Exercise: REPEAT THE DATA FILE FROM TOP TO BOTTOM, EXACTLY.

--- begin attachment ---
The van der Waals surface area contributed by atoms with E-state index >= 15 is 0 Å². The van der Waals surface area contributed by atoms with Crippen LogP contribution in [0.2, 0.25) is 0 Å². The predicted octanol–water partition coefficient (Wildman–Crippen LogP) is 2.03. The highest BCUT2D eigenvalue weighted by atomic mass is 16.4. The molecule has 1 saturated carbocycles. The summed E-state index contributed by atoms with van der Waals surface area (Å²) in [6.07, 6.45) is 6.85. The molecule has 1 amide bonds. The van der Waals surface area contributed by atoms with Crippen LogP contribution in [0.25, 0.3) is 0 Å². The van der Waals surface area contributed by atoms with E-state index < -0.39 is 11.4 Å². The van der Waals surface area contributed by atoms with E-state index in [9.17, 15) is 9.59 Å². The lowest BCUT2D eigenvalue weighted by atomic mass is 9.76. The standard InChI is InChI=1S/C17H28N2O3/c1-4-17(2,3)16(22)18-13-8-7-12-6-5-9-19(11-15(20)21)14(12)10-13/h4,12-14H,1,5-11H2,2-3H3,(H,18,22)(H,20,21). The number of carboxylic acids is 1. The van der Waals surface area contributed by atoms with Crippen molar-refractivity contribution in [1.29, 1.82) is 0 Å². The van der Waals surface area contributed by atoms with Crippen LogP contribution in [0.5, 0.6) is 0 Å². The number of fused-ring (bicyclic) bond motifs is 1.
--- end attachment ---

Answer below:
The van der Waals surface area contributed by atoms with E-state index >= 15 is 0 Å². The van der Waals surface area contributed by atoms with Crippen LogP contribution in [0.2, 0.25) is 0 Å². The predicted octanol–water partition coefficient (Wildman–Crippen LogP) is 2.03. The highest BCUT2D eigenvalue weighted by atomic mass is 16.4. The molecule has 1 saturated carbocycles. The summed E-state index contributed by atoms with van der Waals surface area (Å²) in [6.07, 6.45) is 6.85. The molecule has 1 amide bonds. The van der Waals surface area contributed by atoms with Crippen LogP contribution in [0.25, 0.3) is 0 Å². The van der Waals surface area contributed by atoms with E-state index < -0.39 is 11.4 Å². The van der Waals surface area contributed by atoms with E-state index in [9.17, 15) is 9.59 Å². The lowest BCUT2D eigenvalue weighted by atomic mass is 9.76. The standard InChI is InChI=1S/C17H28N2O3/c1-4-17(2,3)16(22)18-13-8-7-12-6-5-9-19(11-15(20)21)14(12)10-13/h4,12-14H,1,5-11H2,2-3H3,(H,18,22)(H,20,21). The number of carboxylic acids is 1. The van der Waals surface area contributed by atoms with Crippen molar-refractivity contribution in [1.29, 1.82) is 0 Å². The van der Waals surface area contributed by atoms with Crippen LogP contribution in [0.5, 0.6) is 0 Å². The number of fused-ring (bicyclic) bond motifs is 1.